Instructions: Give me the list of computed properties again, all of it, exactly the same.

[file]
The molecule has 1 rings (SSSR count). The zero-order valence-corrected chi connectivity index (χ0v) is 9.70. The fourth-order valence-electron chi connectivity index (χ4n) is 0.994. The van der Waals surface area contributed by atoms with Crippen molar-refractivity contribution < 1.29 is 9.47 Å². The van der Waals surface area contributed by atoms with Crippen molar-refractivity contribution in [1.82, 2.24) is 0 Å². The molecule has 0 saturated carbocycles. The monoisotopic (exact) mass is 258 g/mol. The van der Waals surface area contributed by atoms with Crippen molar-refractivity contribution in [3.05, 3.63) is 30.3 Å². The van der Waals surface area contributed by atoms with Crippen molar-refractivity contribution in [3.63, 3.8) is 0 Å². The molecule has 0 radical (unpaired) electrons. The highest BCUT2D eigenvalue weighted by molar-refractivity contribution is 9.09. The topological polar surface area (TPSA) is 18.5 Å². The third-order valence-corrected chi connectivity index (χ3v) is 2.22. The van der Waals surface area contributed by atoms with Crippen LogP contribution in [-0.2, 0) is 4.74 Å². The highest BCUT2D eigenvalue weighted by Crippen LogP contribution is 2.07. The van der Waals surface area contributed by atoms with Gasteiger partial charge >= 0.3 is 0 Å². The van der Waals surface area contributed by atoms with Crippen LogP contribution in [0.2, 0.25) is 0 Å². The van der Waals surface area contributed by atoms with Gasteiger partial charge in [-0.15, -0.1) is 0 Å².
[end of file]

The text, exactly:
The molecule has 1 rings (SSSR count). The zero-order valence-corrected chi connectivity index (χ0v) is 9.70. The fourth-order valence-electron chi connectivity index (χ4n) is 0.994. The van der Waals surface area contributed by atoms with Crippen molar-refractivity contribution < 1.29 is 9.47 Å². The van der Waals surface area contributed by atoms with Crippen molar-refractivity contribution in [1.82, 2.24) is 0 Å². The molecule has 0 saturated carbocycles. The monoisotopic (exact) mass is 258 g/mol. The van der Waals surface area contributed by atoms with Crippen molar-refractivity contribution in [3.05, 3.63) is 30.3 Å². The van der Waals surface area contributed by atoms with Crippen molar-refractivity contribution in [3.63, 3.8) is 0 Å². The molecule has 0 radical (unpaired) electrons. The highest BCUT2D eigenvalue weighted by molar-refractivity contribution is 9.09. The topological polar surface area (TPSA) is 18.5 Å². The third-order valence-corrected chi connectivity index (χ3v) is 2.22. The van der Waals surface area contributed by atoms with Crippen LogP contribution in [-0.2, 0) is 4.74 Å². The highest BCUT2D eigenvalue weighted by Crippen LogP contribution is 2.07. The van der Waals surface area contributed by atoms with Gasteiger partial charge >= 0.3 is 0 Å². The van der Waals surface area contributed by atoms with Crippen LogP contribution in [0.2, 0.25) is 0 Å². The van der Waals surface area contributed by atoms with Gasteiger partial charge in [-0.15, -0.1) is 0 Å².